Sometimes I’m in awe of what a trip books are: it isn’t my expression, but the notion that you stare at a bunch of symbols on a page and experience vivid, emotional, waking hallucinations with zero physical effort or deleterious side-effects is fucking flabbergasting.
This book places you in the water, on the board. It makes me pine for those types of memories, but I’m happy to share a sliver of the experience without getting wet.
Sapiens – Yuval Harari
Learning to Live Finally: The Last Interview – Jacques Derrida
The Killing Moon – N.K. Jemisin
I bought this based on an enthusiastic employee recommendation placard at Borderlands Books in San Francisco but set it down less than a quarter of the way into it for reasons I can no longer recall. I decided to pick it up again this year and loved it.
Jemisin is a creator of vivid universes: they pull you into their orbit until they envelop you completely, at which point you’ll find yourself thumbing back to previous chapters scanning for the precious and minute x devices that do so well to establish an exact tone and setting. There’s just enough narrative white space to contrast with the hyper-detailed emotional awareness of the characters and settings so that the story is framed with elaborate societal backstory that has clear eye-line to the sequel(s). Great sci-fi recommendation.
Update: also going back and listening to this now on on Audible
Dirk Gently’s Holistic Detective Agency – Douglas Adams
Flow My Tears, the Policeman Said – Philip K. Dick
Cat’s Cradle – Kurt Vonnegut
American Gods – Neil Gaiman
Finally, finally got around to reading this after letting it languish on my Kindle for several years. Recommended by both my wife and best friend, I was pleased to so quickly become completely immersed in it. Gaiman creates moody settings that feel rich without going into Stephen King–levels of hyper-detail.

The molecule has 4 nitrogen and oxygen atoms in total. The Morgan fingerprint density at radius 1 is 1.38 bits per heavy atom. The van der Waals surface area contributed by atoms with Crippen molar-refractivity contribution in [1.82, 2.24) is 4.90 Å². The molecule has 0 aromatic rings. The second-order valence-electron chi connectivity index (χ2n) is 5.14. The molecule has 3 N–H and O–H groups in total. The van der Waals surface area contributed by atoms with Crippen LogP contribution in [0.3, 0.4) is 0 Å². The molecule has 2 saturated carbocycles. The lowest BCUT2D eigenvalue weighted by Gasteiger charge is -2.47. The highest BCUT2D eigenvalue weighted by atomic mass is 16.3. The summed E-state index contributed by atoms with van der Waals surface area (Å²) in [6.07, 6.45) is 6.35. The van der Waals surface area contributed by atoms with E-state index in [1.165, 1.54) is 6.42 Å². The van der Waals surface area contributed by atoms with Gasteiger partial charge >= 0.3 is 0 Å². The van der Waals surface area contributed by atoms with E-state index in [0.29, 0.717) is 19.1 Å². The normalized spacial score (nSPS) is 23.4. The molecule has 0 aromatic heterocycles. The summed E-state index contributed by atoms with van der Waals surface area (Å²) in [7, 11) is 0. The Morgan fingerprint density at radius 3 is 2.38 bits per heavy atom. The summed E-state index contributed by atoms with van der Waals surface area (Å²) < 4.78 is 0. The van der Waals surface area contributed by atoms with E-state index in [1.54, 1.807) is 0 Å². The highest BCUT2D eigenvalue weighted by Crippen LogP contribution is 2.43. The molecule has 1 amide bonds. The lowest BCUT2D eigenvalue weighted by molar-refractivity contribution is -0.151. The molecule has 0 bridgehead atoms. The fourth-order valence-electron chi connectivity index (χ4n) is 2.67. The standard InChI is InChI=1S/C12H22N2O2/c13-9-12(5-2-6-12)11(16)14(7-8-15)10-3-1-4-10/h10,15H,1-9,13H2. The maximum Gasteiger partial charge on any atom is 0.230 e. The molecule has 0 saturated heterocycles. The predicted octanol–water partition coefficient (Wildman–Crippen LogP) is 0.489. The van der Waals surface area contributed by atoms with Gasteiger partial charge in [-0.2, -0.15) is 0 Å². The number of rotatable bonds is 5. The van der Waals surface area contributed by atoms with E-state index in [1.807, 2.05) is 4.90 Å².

I did have a funny note about Laura, though. Is it just me does she mostly serve as a corpse-ified version a manic pixie dreamgirl?
Influx — Daniel Suarez†
Yet another Daniel Suarez tech thriller that I liked. I listened to this one instead of reading it, and as if this is any sort of compliment, but it made doing the dishes and assembling IKEA furniture thoroughly enjoyable.
The Illuminatus! Trilogy — Robert Shea and Robert Anton Wilson
I’ve read this before and I absolutely love it. Pure sci-fi zanyness with enough acid trips, talking dolphins, and fractal structure make it prime re-reading material, allowing for the slow jokes to play out with more more anticipation and certainly with more perspective to better take in the instant shifts betweens characters and timelines.
Kissinger: 1923-1969 The Idealist — Niall Ferguson
Brian Eno: Visual Music — Christopher Scoates
The Three-Body Problem — Cixin Liu
Civilization — Niall Ferguson
Inherent Vice — Thomas Pynchon†
7 Days In Ohio — Nathan Rabin
Time Travel — James Gleick
Against the Gods: The Remarkable Story of Risk — Peter L. Bernstein
The Sovereign Individual — James Dale Davidson and Lord William Rees-Mogg
Fooled By Randomness — Nassim Nicholas Taleb
The Black Swan — Nassim Nicholas Taleb
Superforecasting – Philip E. Tetlock and Dan Gardner